There is a partial genealogy chart of this Kilroy family on the Chez Nama website with more detail about later generations.
According to information furnished me by the guru of Kilroy genealogy, Donal O'Grady of Chicago, and the Kilroy Family website, Edward "Ned" Kilroy's parents were Michael (Mickey) Kilroy, who died in Ireland on March 16, 1892, and Bridget Higgins, who died in Ireland on July 29, 1889. (The website shows their dates of death as a day later than their gravestone.) Their gravestone, in the Burrishoole Abbey cemetery, about three kilometers west of Newport, reads as follows:
PRAY FOR THE SOUL
WHO DIED JULY 29TH 1889
AGED 71 YEARS
ALSO HER HUSBAND
DIED MARCH 16TH 1892
AGED 86 YEARS
ERECTED BY THEIR SON JAMES
[A register of graves at Burrishoole Cemetery omits this grave and many others. See also Ancestry.com for photographs of the cemetery.]
Michael and Bridget Higgins Kilroy had these children:
3 i. John Kilroy married Bridget O'Boyle. Newport Chapel, County Mayo, Ireland, Baptismal Records, 1872–1891, by William G. Masterson, page 40), lists the children of John Kilroy and Bridget O'Boyle of Skerdagh as: Patrick Kilroy, born on February 21, 1882; John Kilroy, born April 22, 1883; and Margaret Kilroy, born May 17, 1884*. In the 1901 census of the parish of Burrishoole, John (a farmer, age 67) and Bridget (age 44), and their eight children, ranging in age from 26 to 7, were living in Bleachyard, Newport East: Patrick, age 26; John, age 20; Bridget, age 18; Margaret, age 16; Peter, age 14; Michael, age 12; Julia, age 9; and James, age 7. A son, Martin Kilroy, was born on November 11, 1866, to John Kilroy and Bridget O'Boyle of Lettermaghra. (County Mayo Families, Newport Area Families, 1864–1880 by William G. Masterson)
*Margaret Kilroy, age 19, of Newport, arrived in New York on September 22, 1906, aboard the Lucania from Queenstown. to visit her uncle, James Kilroy, at 509 Union Avenue, Cleveland .
4 ii. Edward (Ned) Kilroy married Matilda (Tillie) Kilroy in 1873; died June 7, 1902 ? at age 60. [My wife's grandparents] The IGI lists the birth of Edward Kilroy to Michael Kilroy and Bridget Higgins in about 1842 in Derrylahan, county Mayo, Ireland.
5 iii. Patrick Kilroy, married and had five children: Dominick, Bridget "Agnes," Mary, Rose, and Michael.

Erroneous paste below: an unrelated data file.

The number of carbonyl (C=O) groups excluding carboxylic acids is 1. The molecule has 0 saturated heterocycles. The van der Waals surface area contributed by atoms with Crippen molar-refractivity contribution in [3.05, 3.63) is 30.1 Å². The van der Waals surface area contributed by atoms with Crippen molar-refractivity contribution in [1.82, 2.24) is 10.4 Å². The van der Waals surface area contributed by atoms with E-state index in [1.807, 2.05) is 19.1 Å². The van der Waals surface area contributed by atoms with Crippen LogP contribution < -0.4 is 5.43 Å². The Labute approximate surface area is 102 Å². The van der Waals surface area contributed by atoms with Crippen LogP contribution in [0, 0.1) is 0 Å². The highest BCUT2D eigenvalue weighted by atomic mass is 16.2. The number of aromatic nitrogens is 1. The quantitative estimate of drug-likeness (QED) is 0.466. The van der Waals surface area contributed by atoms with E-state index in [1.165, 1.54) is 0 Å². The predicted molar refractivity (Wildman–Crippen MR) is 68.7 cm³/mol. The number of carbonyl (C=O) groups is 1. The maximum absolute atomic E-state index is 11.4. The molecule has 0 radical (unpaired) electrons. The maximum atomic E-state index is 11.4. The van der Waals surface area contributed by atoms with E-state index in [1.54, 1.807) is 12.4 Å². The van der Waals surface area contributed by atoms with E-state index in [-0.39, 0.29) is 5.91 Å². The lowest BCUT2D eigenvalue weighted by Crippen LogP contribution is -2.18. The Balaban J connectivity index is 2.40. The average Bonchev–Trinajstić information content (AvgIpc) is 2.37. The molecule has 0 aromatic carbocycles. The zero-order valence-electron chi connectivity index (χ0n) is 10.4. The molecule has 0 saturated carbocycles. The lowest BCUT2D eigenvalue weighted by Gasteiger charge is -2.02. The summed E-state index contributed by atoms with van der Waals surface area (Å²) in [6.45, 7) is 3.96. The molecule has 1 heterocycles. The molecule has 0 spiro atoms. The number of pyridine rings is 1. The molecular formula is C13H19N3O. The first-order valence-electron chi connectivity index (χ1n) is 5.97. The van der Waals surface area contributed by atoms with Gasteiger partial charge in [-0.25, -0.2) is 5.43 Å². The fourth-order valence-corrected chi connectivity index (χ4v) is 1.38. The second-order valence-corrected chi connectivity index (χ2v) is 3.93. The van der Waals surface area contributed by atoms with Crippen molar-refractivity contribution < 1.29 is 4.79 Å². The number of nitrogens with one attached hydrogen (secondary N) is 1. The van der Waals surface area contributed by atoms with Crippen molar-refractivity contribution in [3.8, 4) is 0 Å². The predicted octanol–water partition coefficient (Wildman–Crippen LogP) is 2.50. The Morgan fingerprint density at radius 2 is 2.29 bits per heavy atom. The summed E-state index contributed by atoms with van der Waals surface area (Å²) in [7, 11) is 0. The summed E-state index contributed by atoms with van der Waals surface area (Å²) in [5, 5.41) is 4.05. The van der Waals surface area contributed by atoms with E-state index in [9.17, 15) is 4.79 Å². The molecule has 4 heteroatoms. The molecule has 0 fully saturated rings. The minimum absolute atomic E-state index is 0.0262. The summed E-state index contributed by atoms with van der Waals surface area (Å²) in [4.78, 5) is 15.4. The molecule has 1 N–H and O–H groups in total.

6 iv. James Kilroy (October 10, 1856January 22, 1944) (On April 10, 1881, married in Cleveland [more likely Ireland] Mary Chambers who lived March 17, 1857 to June 2, 1929). [James Kilroy is listed as a doubler residing at 57 Wageman Street in the 1900 Cleveland City Directory.]
Mary Chambers, born March 17, 1857 in Ireland, died June 2 1929, in Cleveland, Ohio. She married James Kilroy, son of Michael (Mickey) Kilroy & Bridget Higgins, on April 10, 1881, in Furnace, county Mayo, Ireland. James was born on October 10, 1856, in Furnace, county Mayo, Ireland, and died on January 22, 1944, in Stuart, Florida. They had eleven children.
Michael Chambers (born in Furnace on June 30, 1916), mentions James Kilroy in The Chambers Family History (on the link, click on "Download Journal written by Michael Chambers.") that he wrote in 1978, page 2:
"Mary Chambers (my aunt) married Jimmy Kilroy of Furnace and went to America about 100 years ago. They had 12 children and were well to do. Jimmy Kilroy was uncle to Michael Kilroy of Newport who was a TD. My Aunt Mary died in America over 50 years ago and Jimmy Kilroy lived to be a very old man ."
The 1900 census of Cleveland township, Cleveland, Ohio (26th Ward, Union Street), shows James Kilroy as the head of his family, born in 1856, age 44, married 19 years, native of Ireland, who emigrated to the US in 1881, naturalized, a tin worker, literate, who owned his home free and clear. Living with him was his wife, Mary, born in Ireland in March of 1856, age 44, mother of ten children, all of whom were living, who had also emigrated to the US in 1881. Living with them were their children: Katie, age 18, born in Delaware in February, 1882; Thomas F, 16, born in Ohio in 1853; John H, born in Ohio in January, 1885; Edward, 13, born in Ohio in September, 1886; Mary E., 12, born in Ohio in January, 1888; Maggie, 10, born in Ohio on January 10, 1890; Joseph, 8, born in Ohio in September, 1891; Willie, age 5, born in Ohio in September, 1894; Ignatius, 2, born in Ohio in January, 1898; and Theresa A., born in Ohio in May of 1900, and about one month old.